Laith Khalaf, head of investment analysis at AJ Bell looks at some of the key factors which will influence asset prices in 2022.
The Omicron variant has raised the prospect of a stagflationary start to the new year. COVID vaccines and treatments will take some of the edge off any social disruption we may face, and while many businesses have learned to trade through the stops and starts of the pandemic, a return of substantial winter restrictions here and abroad would be a blow for the global economy. Though there has clearly been a damaging effect on share prices in the travel, retail and hospitality sectors, as a whole the market seems to be largely shrugging off the Omicron threat for now. That may be because there is still little alternative for investors seeking a real return. The stock market looks like the best game in town when it comes to delivering long term returns in excess of inflation.
In 2022 markets are likely to have to face down a new threat though – rising interest rates. In theory tighter monetary policy means a resilient global economy, which should be supportive of corporate earnings. However higher interest rates will gradually increase the debt payments requirements paid by companies, which will put downward pressure on profit margins. Increasing bond yields could also pin back equity valuations, which would undermine stock market returns. This is a particular concern given high valuations in the US, which now accounts for two thirds of global stock market capitalisation, much of this concentrated in a small number of big tech names. If the US technology sector sneezes, then the rest of the world stock market is going to catch a very nasty cold.
Even if monetary policy tightens in 2022, it will still be hugely accommodative, so greater danger to stock markets lies in a significant resurgence of the pandemic, out of control inflation, or a flare up in geopolitical tensions, all of which look like distinct possibilities. So far Omicron has dented rather than wrecked confidence, but it is a reminder that biological developments don’t neatly yield to the traditional tools of market analysis. As ever investors need to tune out the short term noise and keep an eye firmly on the long term, putting money into the market regularly where possible, in order to smooth out volatility.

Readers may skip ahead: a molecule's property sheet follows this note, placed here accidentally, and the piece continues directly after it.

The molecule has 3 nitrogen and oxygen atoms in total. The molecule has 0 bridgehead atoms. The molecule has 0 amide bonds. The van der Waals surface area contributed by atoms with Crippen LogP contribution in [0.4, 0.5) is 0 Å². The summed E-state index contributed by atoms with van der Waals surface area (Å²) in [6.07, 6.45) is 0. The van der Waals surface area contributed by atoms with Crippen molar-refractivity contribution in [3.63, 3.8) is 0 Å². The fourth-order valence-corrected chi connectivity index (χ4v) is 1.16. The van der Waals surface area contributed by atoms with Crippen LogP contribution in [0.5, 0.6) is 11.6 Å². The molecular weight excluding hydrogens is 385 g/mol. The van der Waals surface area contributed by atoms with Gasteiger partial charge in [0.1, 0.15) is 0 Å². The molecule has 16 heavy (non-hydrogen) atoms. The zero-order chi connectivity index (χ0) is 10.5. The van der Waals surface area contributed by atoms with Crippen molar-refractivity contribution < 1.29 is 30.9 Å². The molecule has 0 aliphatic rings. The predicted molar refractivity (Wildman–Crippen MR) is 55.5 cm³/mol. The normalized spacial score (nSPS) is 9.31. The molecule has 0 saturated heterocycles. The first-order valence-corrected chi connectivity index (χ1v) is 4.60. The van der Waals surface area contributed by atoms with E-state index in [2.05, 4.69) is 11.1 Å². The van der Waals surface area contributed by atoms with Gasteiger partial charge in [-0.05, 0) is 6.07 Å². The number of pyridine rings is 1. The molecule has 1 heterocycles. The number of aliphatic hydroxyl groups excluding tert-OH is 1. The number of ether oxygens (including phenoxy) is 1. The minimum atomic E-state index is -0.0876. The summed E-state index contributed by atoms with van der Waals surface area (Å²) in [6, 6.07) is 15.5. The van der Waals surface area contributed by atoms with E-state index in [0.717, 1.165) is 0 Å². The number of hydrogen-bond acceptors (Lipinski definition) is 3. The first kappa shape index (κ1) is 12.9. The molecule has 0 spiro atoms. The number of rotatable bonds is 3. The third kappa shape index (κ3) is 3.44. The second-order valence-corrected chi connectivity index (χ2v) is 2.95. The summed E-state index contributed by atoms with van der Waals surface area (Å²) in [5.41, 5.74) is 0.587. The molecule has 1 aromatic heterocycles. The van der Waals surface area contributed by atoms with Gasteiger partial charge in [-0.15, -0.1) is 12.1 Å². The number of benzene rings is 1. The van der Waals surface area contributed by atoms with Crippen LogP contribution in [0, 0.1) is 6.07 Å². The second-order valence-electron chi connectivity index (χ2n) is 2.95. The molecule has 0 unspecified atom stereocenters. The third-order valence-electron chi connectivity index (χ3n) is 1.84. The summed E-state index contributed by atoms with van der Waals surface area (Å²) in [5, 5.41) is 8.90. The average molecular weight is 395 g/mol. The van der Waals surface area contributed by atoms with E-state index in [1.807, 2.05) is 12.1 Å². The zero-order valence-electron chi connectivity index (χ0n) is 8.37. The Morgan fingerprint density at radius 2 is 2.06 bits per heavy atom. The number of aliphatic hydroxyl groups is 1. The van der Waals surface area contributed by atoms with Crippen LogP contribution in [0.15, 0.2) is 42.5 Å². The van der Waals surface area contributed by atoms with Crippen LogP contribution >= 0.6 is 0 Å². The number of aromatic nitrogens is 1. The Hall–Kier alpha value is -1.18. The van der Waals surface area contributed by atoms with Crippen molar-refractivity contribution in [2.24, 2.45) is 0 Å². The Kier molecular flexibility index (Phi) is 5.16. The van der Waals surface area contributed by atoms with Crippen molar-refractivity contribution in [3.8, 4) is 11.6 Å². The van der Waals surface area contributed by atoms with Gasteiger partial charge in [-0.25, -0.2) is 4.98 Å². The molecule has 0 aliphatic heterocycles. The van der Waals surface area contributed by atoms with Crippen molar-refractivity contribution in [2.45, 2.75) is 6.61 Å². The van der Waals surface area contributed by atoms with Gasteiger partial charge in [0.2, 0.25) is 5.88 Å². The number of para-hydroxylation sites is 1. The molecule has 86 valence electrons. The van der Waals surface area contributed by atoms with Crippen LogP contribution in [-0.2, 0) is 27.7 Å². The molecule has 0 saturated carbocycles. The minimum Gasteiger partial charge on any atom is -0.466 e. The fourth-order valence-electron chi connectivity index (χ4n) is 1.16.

While the precise timing of further interest rate rises and the unwinding of QE still hangs in the balance, the longer term direction of travel looks pretty clear. Central banks will want to take a slow and low approach, but tighter monetary policy is on the way, barring a significant resurgence of the pandemic which sees global economic growth, and inflation, pegged back. That could come as a shock to the bond market, which has become accustomed to ultra-loose monetary policy and explains why fixed interest markets have proved so twitchy in the last year. A tightening cycle would be a paradigm shift that would undermine some of the assets that have performed best in the last decade or so.
In 2010 the bond guru Bill Gross said that the UK gilt market was sitting on a ‘bed of nitroglycerine’. He was wide of the mark, but he may just have been a little early in his forecast, to the tune of a decade or so. At the time of his comments, the 10 year gilt yield was sitting at a much more normal 4%, before the scars of the financial crisis really made their longevity known, before Brexit prompted another shock interest rate cut, and of course before the pandemic resulted, inconceivably, in even looser monetary policy. Today the yield on government debt is significantly lower than a decade ago, which means the explosive power of tighter monetary policy, and any ensuing sell-off in the gilt market, could be even more damaging for government bond investors.